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DIY Pet Remedies: Separating the Fact from the Fiction

Who doesn’t want to save a few bucks? When it comes to do-it-yourself at home pet remedies, there is no shortage of suggestions. But, how do you separate the good advice from the mythical, or even downright dangerous?

Join us at West Park Animal Hospital as we put some ineffective DIY pet remedies to rest.

Taking on Pet Skin Woes

A common and often frustrating woe for many a pet parent, skin trouble is the focus of several DIY pet remedies. Many of these suggestions, however, are less than effective and a few may cause more harm than good. Take for example:

Changing your pet’s food – Dogs and cats can certainly have food allergies, although they are not as common as the pet-owning public might believe. For pets with food allergies, simply switching store brands is not a good idea for a few reasons. Over-the-counter diets are not manufactured in the same manner prescription diets are, leaving your food trial to be inconclusive. Also, exposing your pet to a variety of novel proteins, such as lamb, fish, or venison, can limit our options when conducting a true food trial.

Battling fleas with garlic – While garlic is touted all over the internet as a natural way to repel fleas, there simply isn’t any scientific evidence that this is true. In high doses garlic can also be toxic to pets. With the number of safe and effective options for flea preventatives available to us, there simply isn’t any reason to chance it.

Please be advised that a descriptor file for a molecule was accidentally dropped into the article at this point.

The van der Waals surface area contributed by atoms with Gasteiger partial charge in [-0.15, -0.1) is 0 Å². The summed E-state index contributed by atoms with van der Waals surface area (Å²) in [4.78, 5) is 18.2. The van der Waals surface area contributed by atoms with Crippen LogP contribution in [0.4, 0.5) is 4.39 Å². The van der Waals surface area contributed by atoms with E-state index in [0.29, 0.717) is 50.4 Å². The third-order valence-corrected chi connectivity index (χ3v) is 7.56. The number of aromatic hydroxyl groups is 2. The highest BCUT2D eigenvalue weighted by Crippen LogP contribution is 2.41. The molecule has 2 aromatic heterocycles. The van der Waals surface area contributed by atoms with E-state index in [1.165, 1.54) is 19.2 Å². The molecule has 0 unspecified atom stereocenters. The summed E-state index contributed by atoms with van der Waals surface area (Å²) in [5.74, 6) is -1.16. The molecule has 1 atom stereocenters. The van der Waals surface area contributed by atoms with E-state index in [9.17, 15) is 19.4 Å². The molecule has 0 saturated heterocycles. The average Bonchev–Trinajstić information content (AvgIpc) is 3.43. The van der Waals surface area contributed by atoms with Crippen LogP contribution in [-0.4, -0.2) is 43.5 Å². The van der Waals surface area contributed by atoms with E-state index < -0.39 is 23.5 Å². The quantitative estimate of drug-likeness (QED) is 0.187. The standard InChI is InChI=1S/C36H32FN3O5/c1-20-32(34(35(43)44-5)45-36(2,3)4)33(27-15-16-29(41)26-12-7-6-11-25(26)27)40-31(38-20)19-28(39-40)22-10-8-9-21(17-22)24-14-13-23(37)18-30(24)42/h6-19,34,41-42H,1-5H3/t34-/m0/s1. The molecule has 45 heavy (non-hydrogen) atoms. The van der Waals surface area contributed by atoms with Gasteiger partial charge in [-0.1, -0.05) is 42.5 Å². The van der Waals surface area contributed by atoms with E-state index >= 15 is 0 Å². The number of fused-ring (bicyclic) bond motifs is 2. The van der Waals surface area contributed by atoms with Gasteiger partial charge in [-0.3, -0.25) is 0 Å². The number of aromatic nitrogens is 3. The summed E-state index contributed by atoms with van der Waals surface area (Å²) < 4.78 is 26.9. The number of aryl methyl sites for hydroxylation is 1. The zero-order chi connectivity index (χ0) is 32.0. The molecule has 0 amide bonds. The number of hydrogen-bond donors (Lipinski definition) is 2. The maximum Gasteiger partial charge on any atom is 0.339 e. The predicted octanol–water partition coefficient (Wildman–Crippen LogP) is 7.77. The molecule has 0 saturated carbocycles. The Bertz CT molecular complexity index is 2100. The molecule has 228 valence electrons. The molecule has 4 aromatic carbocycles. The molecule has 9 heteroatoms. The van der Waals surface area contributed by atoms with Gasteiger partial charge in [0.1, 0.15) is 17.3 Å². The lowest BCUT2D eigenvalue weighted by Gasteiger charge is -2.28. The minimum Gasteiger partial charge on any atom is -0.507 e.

At home concoctions for treating ear trouble – It may be tempting to use a homemade solution to clean your pet’s ears, but sometimes these are not all they are cracked up to be. In particular, the rubbing alcohol in many of these solutions can be drying and burn irritated ears. The bubbling action of hydrogen peroxide can startle may pets, making handling the ears more difficult down the road.

DIY Pet Remedies for Tummy Trouble

Pets also tend to experience their fair share of tummy troubles. Think twice before trying at home remedies for an upset stomach.

Offering milk – For some reason people like to think that offering a dish of milk is good for an upset stomach. Animals are lactose intolerant, though, and milk (other than that of their mothers) is liable to cause stomach issues rather than help them.

Inducing vomiting – There are times when administering hydrogen peroxide to induce vomiting is recommended. It is important to always do so under the guidance of a veterinarian, however, as there are some objects and substances that should not be vomited. Hydrogen peroxide can also cause bleeding in the gastrointestinal tract and, depending on the situation, it is usually safer for the pet to come to the hospital to have vomiting induced in a safer manner.

Giving the pink stuff – Pepto Bismol used to be a go-to for pet owners with animals who had queasy stomachs. The formulation now contains salicylates, however, which are aspirin derivatives that may result in serious side-effects.

Trying to troubleshoot pet problems yourself may be tempting, but many times they just aren’t worth the trouble. DIY pet remedies rarely result in a fix, and often just delays your pet receiving the proper care.

In the case of some itchy skin, besides your pet needlessly being uncomfortable, there may be no harm done. In other situations, though, such as a foreign object being stuck in the digestive tract, trying to fix things at home wastes valuable time and may result in a poor prognosis.

We want your pet to be at his or her best and are always happy to help you achieve that goal. Give us a call if you have any questions or concerns about your pet’s care and for advice about any DIY pet remedies you may be tempted to try.

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